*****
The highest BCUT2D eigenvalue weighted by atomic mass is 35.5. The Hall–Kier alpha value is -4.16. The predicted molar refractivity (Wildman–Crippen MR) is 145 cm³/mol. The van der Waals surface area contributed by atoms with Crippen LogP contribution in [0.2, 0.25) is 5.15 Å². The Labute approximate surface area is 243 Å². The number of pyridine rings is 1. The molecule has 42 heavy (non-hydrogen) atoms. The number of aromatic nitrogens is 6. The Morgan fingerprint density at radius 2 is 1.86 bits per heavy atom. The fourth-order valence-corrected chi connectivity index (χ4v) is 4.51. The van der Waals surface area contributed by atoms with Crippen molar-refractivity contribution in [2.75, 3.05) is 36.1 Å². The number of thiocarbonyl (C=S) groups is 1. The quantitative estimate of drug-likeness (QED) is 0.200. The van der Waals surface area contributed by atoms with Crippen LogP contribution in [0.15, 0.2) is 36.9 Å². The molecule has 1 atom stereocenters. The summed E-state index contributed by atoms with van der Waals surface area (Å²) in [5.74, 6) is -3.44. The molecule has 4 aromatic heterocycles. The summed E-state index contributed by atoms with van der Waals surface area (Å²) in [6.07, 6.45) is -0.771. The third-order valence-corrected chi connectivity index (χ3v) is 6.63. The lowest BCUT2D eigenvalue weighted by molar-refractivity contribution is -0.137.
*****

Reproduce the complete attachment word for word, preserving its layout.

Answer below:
The highest BCUT2D eigenvalue weighted by atomic mass is 35.5. The Hall–Kier alpha value is -4.16. The predicted molar refractivity (Wildman–Crippen MR) is 145 cm³/mol. The van der Waals surface area contributed by atoms with Crippen LogP contribution in [0.2, 0.25) is 5.15 Å². The Labute approximate surface area is 243 Å². The number of pyridine rings is 1. The molecule has 42 heavy (non-hydrogen) atoms. The number of aromatic nitrogens is 6. The Morgan fingerprint density at radius 2 is 1.86 bits per heavy atom. The fourth-order valence-corrected chi connectivity index (χ4v) is 4.51. The van der Waals surface area contributed by atoms with Crippen molar-refractivity contribution in [2.75, 3.05) is 36.1 Å². The number of thiocarbonyl (C=S) groups is 1. The quantitative estimate of drug-likeness (QED) is 0.200. The van der Waals surface area contributed by atoms with Crippen LogP contribution in [0.15, 0.2) is 36.9 Å². The molecule has 1 atom stereocenters. The summed E-state index contributed by atoms with van der Waals surface area (Å²) in [5.74, 6) is -3.44. The molecule has 4 aromatic heterocycles. The summed E-state index contributed by atoms with van der Waals surface area (Å²) in [6.07, 6.45) is -0.771. The third-order valence-corrected chi connectivity index (χ3v) is 6.63. The lowest BCUT2D eigenvalue weighted by molar-refractivity contribution is -0.137.